A 2019 meta-analysis concluded that people who ate an average of 25 grams of soy protein per day had a reduction in low-density lipoprotein cholesterol by approximately 3% to 4%.

In addition to being a decent source of soy protein, edamame is rich in healthy fiber, antioxidants, and vitamin K.

These plant compounds may reduce the risk of heart disease and improve the blood lipid profile, a measure of fats including cholesterol and triglycerides.


Edamame is rich in protein, antioxidants, and fiber that may lower circulating cholesterol levels. Edamame plant compounds may also reduce the risk of heart disease.

May promote healthy blood sugar regulation

Those who eat lots of easily digested carbs, such as sugar, on a regular basis may be at an increased risk of chronic disease.

This is because a diet high in rapidly digested carbohydrates leads to high post-meal blood sugar levels and poor blood sugar regulation, which could increase the risk of developing health conditions like type 2 diabetes.

Like other beans, edamame does not excessively raise blood sugar levels.

It’s low in carbs, relative to protein and fat. It also measures very low on the glycemic index, a measure of the extent to which foods raise blood sugar levels.

This makes edamame suitable for people with diabetes.


Edamame is low on the glycemic index, so it’s suitable for people with type 2 diabetes.

High in protein

Getting enough protein is crucial for optimal health.

Vegans and those who rarely eat high protein animal foods may need to pay special attention to what they eat on a daily basis.

One concern is the relatively low protein content of many plant foods. However, there are a few exceptions.

For instance, beans are among the best plant-based protein sources. In fact, they are the cornerstone of many vegan and vegetarian diets.

A cup (160 grams) of cooked edamame provides around 18.5 grams of protein, according to FoodData Central.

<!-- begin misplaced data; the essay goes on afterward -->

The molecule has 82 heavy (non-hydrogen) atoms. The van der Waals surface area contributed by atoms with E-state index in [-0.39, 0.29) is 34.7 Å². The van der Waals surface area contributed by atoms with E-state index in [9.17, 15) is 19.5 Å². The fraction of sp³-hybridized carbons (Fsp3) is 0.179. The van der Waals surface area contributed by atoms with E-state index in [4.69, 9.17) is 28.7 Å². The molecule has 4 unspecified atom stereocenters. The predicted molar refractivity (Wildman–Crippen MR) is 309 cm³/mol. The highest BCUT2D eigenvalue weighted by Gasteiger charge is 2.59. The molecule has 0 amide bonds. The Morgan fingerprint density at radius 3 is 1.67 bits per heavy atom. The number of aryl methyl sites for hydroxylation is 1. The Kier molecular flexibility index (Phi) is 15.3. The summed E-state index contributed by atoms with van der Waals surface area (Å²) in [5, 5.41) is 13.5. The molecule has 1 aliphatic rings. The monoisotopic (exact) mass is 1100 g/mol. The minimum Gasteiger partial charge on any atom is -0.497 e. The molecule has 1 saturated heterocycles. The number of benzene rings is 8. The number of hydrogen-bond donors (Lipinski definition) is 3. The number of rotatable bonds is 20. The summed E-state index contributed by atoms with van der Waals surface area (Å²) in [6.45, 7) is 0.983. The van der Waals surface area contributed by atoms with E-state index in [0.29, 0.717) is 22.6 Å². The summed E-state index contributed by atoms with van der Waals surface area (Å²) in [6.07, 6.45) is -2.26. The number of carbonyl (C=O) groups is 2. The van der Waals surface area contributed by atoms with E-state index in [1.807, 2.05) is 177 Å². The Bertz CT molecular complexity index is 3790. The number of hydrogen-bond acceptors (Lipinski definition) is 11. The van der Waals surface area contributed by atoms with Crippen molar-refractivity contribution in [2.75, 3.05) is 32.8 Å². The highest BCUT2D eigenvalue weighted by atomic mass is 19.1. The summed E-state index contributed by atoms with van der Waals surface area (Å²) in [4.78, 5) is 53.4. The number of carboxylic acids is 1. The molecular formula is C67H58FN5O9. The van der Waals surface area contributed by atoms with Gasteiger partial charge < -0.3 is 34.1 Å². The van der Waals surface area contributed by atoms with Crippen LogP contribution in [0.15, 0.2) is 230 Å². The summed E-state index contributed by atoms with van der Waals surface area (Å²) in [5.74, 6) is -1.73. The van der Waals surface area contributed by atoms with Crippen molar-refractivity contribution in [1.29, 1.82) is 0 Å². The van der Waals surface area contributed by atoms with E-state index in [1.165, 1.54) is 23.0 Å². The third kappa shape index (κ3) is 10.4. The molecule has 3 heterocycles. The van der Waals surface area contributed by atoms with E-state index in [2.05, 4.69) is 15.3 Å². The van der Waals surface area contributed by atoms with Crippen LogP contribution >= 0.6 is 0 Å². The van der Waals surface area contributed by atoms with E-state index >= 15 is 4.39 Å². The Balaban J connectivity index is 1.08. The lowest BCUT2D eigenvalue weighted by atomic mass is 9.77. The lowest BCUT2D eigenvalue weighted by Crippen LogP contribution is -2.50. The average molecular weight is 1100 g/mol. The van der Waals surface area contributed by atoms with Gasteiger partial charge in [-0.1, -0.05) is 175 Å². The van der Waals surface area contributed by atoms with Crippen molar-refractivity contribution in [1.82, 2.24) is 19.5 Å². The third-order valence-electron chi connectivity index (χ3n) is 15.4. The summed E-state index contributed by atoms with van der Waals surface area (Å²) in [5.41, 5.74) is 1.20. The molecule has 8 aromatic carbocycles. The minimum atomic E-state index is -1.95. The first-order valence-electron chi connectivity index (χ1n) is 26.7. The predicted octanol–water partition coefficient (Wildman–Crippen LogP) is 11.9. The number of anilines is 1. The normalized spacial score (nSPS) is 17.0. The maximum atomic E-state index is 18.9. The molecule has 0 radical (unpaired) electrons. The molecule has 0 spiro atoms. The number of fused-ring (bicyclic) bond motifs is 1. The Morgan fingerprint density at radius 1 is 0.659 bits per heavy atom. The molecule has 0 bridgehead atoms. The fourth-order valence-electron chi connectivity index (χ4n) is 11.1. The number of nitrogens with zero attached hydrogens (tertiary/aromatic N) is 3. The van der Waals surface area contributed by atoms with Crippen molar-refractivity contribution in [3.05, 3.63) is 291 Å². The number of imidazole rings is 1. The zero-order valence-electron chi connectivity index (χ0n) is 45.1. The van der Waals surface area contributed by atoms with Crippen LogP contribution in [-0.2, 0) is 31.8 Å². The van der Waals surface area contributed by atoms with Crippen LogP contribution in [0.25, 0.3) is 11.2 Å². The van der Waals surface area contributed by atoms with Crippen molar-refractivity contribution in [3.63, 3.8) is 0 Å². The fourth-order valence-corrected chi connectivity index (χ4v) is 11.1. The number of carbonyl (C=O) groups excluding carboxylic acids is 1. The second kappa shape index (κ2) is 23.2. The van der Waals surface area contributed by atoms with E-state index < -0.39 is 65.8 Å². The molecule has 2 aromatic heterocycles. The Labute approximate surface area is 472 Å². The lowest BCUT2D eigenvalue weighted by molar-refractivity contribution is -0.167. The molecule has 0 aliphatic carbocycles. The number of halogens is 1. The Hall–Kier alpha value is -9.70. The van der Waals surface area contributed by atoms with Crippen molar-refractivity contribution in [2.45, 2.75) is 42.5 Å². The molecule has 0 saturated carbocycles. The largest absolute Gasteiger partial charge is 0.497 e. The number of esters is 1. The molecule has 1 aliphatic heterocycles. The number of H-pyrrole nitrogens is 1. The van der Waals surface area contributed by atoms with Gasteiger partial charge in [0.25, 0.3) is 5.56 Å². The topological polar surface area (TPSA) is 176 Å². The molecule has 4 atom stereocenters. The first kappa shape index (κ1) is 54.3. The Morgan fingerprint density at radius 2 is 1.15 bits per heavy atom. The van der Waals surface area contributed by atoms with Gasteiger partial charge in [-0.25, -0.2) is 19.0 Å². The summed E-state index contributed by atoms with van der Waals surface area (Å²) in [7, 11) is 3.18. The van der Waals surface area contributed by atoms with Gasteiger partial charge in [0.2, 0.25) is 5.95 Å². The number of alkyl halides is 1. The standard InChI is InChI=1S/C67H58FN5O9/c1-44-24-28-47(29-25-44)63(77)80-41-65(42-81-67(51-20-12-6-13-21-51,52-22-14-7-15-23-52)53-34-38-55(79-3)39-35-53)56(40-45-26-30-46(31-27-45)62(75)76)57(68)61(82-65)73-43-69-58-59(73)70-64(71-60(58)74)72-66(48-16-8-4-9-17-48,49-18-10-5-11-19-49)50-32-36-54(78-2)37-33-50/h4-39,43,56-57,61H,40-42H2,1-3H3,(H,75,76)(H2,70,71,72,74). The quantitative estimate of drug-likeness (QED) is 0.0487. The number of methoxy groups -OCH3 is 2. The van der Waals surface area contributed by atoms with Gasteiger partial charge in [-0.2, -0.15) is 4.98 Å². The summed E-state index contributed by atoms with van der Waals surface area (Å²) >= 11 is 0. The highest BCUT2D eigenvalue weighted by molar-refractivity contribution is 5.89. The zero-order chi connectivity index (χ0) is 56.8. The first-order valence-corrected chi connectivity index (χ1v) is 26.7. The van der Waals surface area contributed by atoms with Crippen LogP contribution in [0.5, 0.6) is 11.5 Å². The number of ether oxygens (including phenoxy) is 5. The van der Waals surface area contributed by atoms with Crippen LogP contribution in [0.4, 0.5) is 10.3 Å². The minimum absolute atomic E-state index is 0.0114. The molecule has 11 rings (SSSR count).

Additionally, soybeans are a whole protein source. Unlike most plant proteins, they provide all the essential amino acids your body needs.


Edamame contains around 18.5 grams of protein, which is a decent amount for a plant food. It’s also a quality protein source, providing all the essential amino acids.

May reduce the risk of breast cancer in some populations

Soybeans are high in plant compounds known as isoflavones.

Isoflavones resemble the sex hormone estrogen and may bind weakly to its receptors, which are located on cells throughout the body.

Since estrogen is thought to promote certain types of cancer, such as breast cancer, some researchers believe consuming large amounts of soybeans and isoflavones may be risky.

A 2016 study found an association between a high intake of soy products or isoflavones and a potentially increased risk of breast cancer.

However, similar research focusing on Asian populations — including this 2017 study and this 2016 study — suggest that a high intake of soybeans and soy products may slightly reduce the risk of breast cancer.

A 2019 study found that increased doses of 10 mg of soy isoflavone daily were associated with a 3% reduced risk of breast cancer.

Researchers in this 2017 study found that a high intake of isoflavone-rich foods early in life may protect against breast cancer later in life.

More long-term controlled studies in various populations are needed before any solid conclusions can be reached.


Observational studies suggest that soy-based foods like edamame may reduce the risk of breast cancer, but not all studies agree.